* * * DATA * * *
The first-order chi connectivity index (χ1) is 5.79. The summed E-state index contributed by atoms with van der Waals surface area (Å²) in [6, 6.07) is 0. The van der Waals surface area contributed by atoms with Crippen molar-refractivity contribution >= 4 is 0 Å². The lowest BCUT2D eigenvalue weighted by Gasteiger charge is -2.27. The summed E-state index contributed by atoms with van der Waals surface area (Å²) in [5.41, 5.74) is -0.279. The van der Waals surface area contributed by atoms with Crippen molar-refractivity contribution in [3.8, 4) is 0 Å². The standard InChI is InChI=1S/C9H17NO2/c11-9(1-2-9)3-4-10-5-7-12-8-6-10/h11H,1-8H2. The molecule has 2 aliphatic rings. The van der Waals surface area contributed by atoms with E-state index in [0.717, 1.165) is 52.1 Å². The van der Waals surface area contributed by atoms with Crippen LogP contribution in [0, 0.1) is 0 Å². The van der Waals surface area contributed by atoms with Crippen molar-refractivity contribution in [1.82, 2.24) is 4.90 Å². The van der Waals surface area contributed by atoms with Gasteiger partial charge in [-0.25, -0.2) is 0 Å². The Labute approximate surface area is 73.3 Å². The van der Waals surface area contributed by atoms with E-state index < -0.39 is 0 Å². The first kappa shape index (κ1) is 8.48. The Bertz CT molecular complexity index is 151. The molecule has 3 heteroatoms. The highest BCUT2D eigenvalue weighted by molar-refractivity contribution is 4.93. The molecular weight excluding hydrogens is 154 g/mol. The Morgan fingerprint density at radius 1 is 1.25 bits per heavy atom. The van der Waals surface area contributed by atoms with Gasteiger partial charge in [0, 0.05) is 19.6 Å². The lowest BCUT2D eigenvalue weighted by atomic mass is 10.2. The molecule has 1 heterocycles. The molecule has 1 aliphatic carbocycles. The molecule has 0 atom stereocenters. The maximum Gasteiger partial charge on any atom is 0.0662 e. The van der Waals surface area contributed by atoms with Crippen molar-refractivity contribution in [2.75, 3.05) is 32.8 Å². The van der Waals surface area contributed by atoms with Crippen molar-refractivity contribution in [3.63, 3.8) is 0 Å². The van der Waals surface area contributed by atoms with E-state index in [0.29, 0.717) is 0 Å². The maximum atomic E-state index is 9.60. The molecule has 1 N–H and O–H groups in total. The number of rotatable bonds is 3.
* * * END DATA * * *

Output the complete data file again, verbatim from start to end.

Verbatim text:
The first-order chi connectivity index (χ1) is 5.79. The summed E-state index contributed by atoms with van der Waals surface area (Å²) in [6, 6.07) is 0. The van der Waals surface area contributed by atoms with Crippen molar-refractivity contribution >= 4 is 0 Å². The lowest BCUT2D eigenvalue weighted by Gasteiger charge is -2.27. The summed E-state index contributed by atoms with van der Waals surface area (Å²) in [5.41, 5.74) is -0.279. The van der Waals surface area contributed by atoms with Crippen molar-refractivity contribution in [3.8, 4) is 0 Å². The standard InChI is InChI=1S/C9H17NO2/c11-9(1-2-9)3-4-10-5-7-12-8-6-10/h11H,1-8H2. The molecule has 2 aliphatic rings. The van der Waals surface area contributed by atoms with E-state index in [0.717, 1.165) is 52.1 Å². The van der Waals surface area contributed by atoms with Crippen LogP contribution in [0, 0.1) is 0 Å². The van der Waals surface area contributed by atoms with Crippen molar-refractivity contribution in [1.82, 2.24) is 4.90 Å². The van der Waals surface area contributed by atoms with Gasteiger partial charge in [-0.25, -0.2) is 0 Å². The Labute approximate surface area is 73.3 Å². The van der Waals surface area contributed by atoms with E-state index < -0.39 is 0 Å². The first kappa shape index (κ1) is 8.48. The Bertz CT molecular complexity index is 151. The molecule has 3 heteroatoms. The highest BCUT2D eigenvalue weighted by molar-refractivity contribution is 4.93. The molecular weight excluding hydrogens is 154 g/mol. The Morgan fingerprint density at radius 1 is 1.25 bits per heavy atom. The van der Waals surface area contributed by atoms with Gasteiger partial charge in [0, 0.05) is 19.6 Å². The lowest BCUT2D eigenvalue weighted by atomic mass is 10.2. The molecule has 1 heterocycles. The molecule has 1 aliphatic carbocycles. The molecule has 0 atom stereocenters. The maximum Gasteiger partial charge on any atom is 0.0662 e. The van der Waals surface area contributed by atoms with Crippen molar-refractivity contribution in [2.75, 3.05) is 32.8 Å². The van der Waals surface area contributed by atoms with Crippen molar-refractivity contribution in [3.63, 3.8) is 0 Å². The van der Waals surface area contributed by atoms with E-state index in [0.29, 0.717) is 0 Å². The maximum atomic E-state index is 9.60. The molecule has 1 N–H and O–H groups in total. The number of rotatable bonds is 3.